When Patty Jenkins was writing the screenplay for Monster, she happened to catch The Devil’s Advocate (1997) on TV. When she saw Charlize Theron, she knew that she had found her Aileen Wuornos. The tall, beautiful South African actress might be willing to go the distance and turn herself inside out for Monster. Jenkins was right – whenever this film comes up short, Theron is there to carry the day.
Jenkins’s story about Wuornos begins in the late 1980s, when Aileen (Charlize Theron) is making a living as a prostitute. After moving to Florida, she meets Selby Wall (Christina Ricci) in a gay bar. Their first encounter is somewhat hostile, but after getting drunk together Aileen agrees to stay the night at Selby’s place. She’s currently living with relatives after getting kicked out by her father for trying to kiss another girl at church. Even though the relatives find out about Selby’s new acquaintance immediately, she continues to see Aileen and the couple fall in love. However, one night Aileen happens to walk straight into a trap – one of her johns turns out to be a sadist who beats and rapes her with a tool. As he prepares to do even worse things to her, she gets her hands on his gun and kills him.
After escaping the scene, Aileen returns to Selby and they move into a motel. Their financial situation is getting desperate though and Aileen, who initially promised to quit her line of work, reluctantly decides to get back on the streets… only to find that it is easier to just kill the johns and take their money.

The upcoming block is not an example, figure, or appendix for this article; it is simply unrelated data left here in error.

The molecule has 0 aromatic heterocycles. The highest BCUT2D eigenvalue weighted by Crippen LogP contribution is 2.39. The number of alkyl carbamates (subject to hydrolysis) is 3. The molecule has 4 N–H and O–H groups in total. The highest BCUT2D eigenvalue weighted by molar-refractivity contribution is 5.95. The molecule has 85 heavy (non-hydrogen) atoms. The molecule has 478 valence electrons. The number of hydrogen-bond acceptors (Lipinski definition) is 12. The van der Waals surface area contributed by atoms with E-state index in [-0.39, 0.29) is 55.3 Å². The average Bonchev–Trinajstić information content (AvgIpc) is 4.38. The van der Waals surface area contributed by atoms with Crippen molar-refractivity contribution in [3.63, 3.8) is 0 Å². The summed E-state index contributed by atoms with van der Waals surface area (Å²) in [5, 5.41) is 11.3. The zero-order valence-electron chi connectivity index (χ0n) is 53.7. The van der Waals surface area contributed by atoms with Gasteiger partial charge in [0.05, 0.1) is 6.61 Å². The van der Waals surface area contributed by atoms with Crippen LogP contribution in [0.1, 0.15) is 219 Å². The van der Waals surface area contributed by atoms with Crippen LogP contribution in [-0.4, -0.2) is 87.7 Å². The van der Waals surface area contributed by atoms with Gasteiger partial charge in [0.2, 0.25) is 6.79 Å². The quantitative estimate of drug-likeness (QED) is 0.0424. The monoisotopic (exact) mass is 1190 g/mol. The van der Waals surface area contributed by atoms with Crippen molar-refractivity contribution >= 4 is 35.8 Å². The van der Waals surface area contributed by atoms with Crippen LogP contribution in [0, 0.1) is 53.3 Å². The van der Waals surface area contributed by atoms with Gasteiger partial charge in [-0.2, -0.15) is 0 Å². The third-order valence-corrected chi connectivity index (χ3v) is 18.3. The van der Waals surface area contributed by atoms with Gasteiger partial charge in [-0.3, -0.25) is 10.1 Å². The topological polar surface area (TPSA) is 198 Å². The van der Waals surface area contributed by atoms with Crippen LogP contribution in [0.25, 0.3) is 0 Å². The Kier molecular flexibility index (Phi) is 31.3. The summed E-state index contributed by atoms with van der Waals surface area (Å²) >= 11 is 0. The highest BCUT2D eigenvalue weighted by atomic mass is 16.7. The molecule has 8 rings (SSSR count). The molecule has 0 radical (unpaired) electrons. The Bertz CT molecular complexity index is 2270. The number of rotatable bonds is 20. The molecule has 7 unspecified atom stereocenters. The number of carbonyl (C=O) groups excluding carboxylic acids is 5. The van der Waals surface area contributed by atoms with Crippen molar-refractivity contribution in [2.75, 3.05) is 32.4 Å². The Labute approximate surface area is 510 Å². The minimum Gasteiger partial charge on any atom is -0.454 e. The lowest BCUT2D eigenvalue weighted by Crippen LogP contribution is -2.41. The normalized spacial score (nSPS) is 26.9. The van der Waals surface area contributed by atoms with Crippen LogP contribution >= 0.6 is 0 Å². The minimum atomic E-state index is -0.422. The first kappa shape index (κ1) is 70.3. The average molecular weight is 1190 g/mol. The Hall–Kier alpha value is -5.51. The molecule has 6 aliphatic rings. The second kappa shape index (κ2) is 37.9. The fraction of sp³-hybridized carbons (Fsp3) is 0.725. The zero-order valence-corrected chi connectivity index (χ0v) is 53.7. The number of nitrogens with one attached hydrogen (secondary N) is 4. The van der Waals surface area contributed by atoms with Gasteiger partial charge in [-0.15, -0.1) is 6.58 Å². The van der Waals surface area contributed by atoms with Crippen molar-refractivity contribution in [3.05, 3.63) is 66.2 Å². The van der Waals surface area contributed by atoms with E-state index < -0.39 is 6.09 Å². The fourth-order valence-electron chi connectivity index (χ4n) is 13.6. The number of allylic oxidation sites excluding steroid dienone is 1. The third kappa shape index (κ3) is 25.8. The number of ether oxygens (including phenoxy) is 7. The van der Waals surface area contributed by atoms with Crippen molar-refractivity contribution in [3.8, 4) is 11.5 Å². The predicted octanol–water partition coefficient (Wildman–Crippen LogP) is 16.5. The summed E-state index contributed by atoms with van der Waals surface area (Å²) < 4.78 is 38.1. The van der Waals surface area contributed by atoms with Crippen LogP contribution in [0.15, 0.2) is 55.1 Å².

Fascinating as a psychological study
The real-life Aileen Wuornos was found guilty of six murders and sentenced to death in 1992; ten years later she was executed. One of very few female serial killers, her case remains fascinating as a psychological study and this is what Jenkins has attempted. She was granted access to many letters that Wuornos had written, giving her a unique insight into this person’s mind and history, which is reflected in the film. The early part of it tries to explain how Wuornos as a child essentially duped herself into thinking that she would become a celebrated star; social circumstances helped pave the way for her descent into prostitution and crime. As a film, Monster is less interesting than the life of Wuornos but is still competently directed by Jenkins who makes the love affair between the killer and Selby look and feel real.
Ricci is terrific in the part of the naive girl who falls for an obviously damaged woman, but Theron is even more impressive. Thanks to Toni G’s brilliant makeup (which you never think of as makeup) she looks like a completely different human being; combined with her acting, Theron becomes an intimidating, bulky woman with a white-trash hairdo and a bitter, cold-hearted look in her eyes.
Perhaps it was expected that a movie about a female serial killer would try to make us understand and sympathize with her to a greater extent than if it had been a man. Still, Jenkins never denies the fact that Wuornos did deserve what was coming to her, regardless of whether that first murder was justified or not. Aileen believed in the right to kill people who did her wrong and never stopped blaming others for her troubles.
Monster 2003-U.S. 109 min. Color. Produced by Mark Damon, Donald Kushner, Clark Peterson, Charlize Theron, Brad Wyman. Written and directed by Patty Jenkins. Makeup: Toni G. Cast: Charlize Theron (Aileen Wuornos), Christina Ricci (Selby Wall), Bruce Dern (Thomas), Scott Wilson, Pruitt Taylor Vince, Lee Tergesen.
Trivia: Kate Hudson was allegedly considered for the part of Selby. A TV movie about Wuornos was made in 1992 called Overkill: The Aileen Wuornos Story.
Oscar: Best Actress (Theron). Golden Globe: Best Actress (Theron). Berlin: Best Actress (Theron).
Last word: “I never … I fought, and we all did, never to be swayed by anybody else’s opinion of the circumstances, because I was the one taking on telling this person’s life morally, and I was the one whose name was going to be on it and had to live with it, so down to the nuance, I just had to stay true to what I believed the truth was. So there was no room for conversations like ‘We’d like to make her more sympathetic or not.’ That was out of the question for me.” (Jenkins, Movable Fest)